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Browse Prior Art Database

MOLDED STATIC ELIMINATOR BRUSHES

IP.com Disclosure Number: IPCOM000025913D
Original Publication Date: 1988-Dec-31
Included in the Prior Art Database: 2004-Apr-04
Document File: 2 page(s) / 52K

Publishing Venue

Xerox Disclosure Journal

Abstract

Static eliminator brushes are manufactured by an injection molding technique wherein electrically conductive plastic is applied directly over evenly spaced fiber bundles. A two-piece mold is provided through which a plurality of bundles of fibers are stretched. The mold is closed and molten conductive polymer is injected at ports between each of the fiber bundles in a direction parallel to the direction of the fibers so as not to destroy or disturb the fibers. The flow of polymer is stopped and the molded brush is allowed to cool after which is opened. the mold, indexed forward from the mold. Thereafter the mold closes and once again the polymer flows. The molded brush is lifted from the mold and moved forward to a holdingjtrim fixture thus permitting the mold to recycle for the next part. Excess fibers are trimmed from the molded brush during mold close and removed from the moldltrim fixture to permit the next cycle. This provides a one-step inexpensive technique that can be fully automated.

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KEROX DISCLOSURE JOURNAL

MOLDED STATIC ELIMINATOR Proposed Classification

BRUSHES U.S. C1.361/221 Leonard R. Gaige
Joseph A. Swift
Donald Natale

I

Int. C1. H05f 3/00

Static eliminator brushes are manufactured by an injection molding technique wherein electrically conductive plastic is applied directly over evenly spaced fiber bundles. A two-piece mold is provided through which a plurality of bundles of fibers are stretched. The mold is closed and molten conductive polymer is injected at ports between each of the fiber bundles in a direction parallel to the direction of the fibers so as not to destroy or disturb the fibers. The flow of polymer is stopped and the molded brush is allowed to cool after which is opened. the mold, indexed forward from the mold. Thereafter the mold closes and once again the polymer flows. The molded brush is lifted from the mold and moved forward to a holdingjtrim fixture thus permitting the mold to recycle for the next part. Excess fibers are trimmed from the molded brush during mold close and removed from the moldltrim fixture to permit the next cycle. This provides a one-step inexpensive technique that can be fully automated.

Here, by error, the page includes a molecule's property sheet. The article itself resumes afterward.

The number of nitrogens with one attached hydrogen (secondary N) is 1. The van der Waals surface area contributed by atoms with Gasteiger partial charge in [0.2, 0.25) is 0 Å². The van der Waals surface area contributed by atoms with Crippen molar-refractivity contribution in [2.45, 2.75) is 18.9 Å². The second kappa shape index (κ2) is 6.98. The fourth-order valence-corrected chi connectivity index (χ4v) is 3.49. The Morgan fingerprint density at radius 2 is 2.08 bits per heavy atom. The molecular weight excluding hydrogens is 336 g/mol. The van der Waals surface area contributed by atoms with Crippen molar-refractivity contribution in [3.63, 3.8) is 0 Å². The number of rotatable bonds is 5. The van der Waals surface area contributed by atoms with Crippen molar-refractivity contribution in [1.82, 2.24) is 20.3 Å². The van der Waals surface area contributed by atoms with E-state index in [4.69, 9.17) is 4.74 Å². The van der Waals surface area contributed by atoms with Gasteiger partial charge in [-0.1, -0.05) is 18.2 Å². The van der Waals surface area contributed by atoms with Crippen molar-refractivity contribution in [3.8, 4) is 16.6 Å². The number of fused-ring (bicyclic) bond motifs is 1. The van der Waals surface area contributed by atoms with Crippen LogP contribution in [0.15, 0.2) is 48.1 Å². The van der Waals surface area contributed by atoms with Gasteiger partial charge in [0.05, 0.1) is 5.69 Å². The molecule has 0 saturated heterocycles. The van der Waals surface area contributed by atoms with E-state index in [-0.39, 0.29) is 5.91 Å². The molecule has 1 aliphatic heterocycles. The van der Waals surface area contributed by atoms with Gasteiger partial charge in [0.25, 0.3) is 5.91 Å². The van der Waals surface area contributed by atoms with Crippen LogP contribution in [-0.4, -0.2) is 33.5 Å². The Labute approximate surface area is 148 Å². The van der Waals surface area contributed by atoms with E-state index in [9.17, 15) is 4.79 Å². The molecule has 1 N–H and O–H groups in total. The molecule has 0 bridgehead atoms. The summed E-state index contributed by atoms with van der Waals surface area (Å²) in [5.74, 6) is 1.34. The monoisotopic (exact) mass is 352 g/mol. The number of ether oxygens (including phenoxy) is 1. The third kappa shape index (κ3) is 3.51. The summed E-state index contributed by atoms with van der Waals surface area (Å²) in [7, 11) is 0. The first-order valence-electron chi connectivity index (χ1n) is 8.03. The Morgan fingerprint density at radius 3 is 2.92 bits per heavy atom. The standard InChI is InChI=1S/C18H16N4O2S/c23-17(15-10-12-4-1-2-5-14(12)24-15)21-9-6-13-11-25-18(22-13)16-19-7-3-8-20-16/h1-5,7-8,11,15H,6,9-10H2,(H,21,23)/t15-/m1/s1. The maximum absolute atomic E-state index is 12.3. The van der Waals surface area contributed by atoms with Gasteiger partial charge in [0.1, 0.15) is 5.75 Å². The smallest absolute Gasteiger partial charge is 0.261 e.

Volume 13 Number 6 November/December 1988 33 1

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332 XEROX DISCLOSURE JOURNAL

Volume 13 Number 6 Novernber/December 1988

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